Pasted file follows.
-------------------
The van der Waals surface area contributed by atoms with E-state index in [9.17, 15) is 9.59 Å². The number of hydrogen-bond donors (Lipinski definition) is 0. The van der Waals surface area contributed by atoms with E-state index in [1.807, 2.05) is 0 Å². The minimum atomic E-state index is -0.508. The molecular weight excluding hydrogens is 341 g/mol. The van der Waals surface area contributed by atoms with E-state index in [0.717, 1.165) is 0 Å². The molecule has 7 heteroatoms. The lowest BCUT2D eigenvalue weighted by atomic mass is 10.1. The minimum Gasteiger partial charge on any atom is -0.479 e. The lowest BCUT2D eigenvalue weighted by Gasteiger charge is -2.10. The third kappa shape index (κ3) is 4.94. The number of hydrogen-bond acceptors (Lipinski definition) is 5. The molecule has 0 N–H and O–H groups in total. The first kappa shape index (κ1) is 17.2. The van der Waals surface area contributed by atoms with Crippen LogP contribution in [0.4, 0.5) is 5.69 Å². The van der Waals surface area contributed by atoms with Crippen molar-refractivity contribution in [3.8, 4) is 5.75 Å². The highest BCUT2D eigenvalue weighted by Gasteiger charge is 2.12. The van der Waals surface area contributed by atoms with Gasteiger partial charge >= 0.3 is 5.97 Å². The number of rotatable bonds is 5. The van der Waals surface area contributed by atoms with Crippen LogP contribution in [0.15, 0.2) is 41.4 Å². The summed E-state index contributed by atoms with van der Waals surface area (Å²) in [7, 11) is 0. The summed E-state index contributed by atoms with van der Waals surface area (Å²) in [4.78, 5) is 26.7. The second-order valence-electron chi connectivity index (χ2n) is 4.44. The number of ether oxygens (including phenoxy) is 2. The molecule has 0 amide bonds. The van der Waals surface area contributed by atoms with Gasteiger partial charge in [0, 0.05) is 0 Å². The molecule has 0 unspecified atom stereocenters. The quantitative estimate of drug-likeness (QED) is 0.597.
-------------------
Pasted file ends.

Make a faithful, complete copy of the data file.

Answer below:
The van der Waals surface area contributed by atoms with E-state index in [9.17, 15) is 9.59 Å². The number of hydrogen-bond donors (Lipinski definition) is 0. The van der Waals surface area contributed by atoms with E-state index in [1.807, 2.05) is 0 Å². The minimum atomic E-state index is -0.508. The molecular weight excluding hydrogens is 341 g/mol. The van der Waals surface area contributed by atoms with E-state index in [0.717, 1.165) is 0 Å². The molecule has 7 heteroatoms. The lowest BCUT2D eigenvalue weighted by atomic mass is 10.1. The minimum Gasteiger partial charge on any atom is -0.479 e. The lowest BCUT2D eigenvalue weighted by Gasteiger charge is -2.10. The third kappa shape index (κ3) is 4.94. The number of hydrogen-bond acceptors (Lipinski definition) is 5. The molecule has 0 N–H and O–H groups in total. The first kappa shape index (κ1) is 17.2. The van der Waals surface area contributed by atoms with Crippen LogP contribution in [0.4, 0.5) is 5.69 Å². The van der Waals surface area contributed by atoms with Crippen molar-refractivity contribution in [3.8, 4) is 5.75 Å². The highest BCUT2D eigenvalue weighted by Gasteiger charge is 2.12. The van der Waals surface area contributed by atoms with Gasteiger partial charge >= 0.3 is 5.97 Å². The number of rotatable bonds is 5. The van der Waals surface area contributed by atoms with Crippen LogP contribution in [0.15, 0.2) is 41.4 Å². The summed E-state index contributed by atoms with van der Waals surface area (Å²) in [7, 11) is 0. The summed E-state index contributed by atoms with van der Waals surface area (Å²) in [4.78, 5) is 26.7. The second-order valence-electron chi connectivity index (χ2n) is 4.44. The number of ether oxygens (including phenoxy) is 2. The molecule has 0 amide bonds. The van der Waals surface area contributed by atoms with Gasteiger partial charge in [0, 0.05) is 0 Å². The molecule has 0 unspecified atom stereocenters. The quantitative estimate of drug-likeness (QED) is 0.597.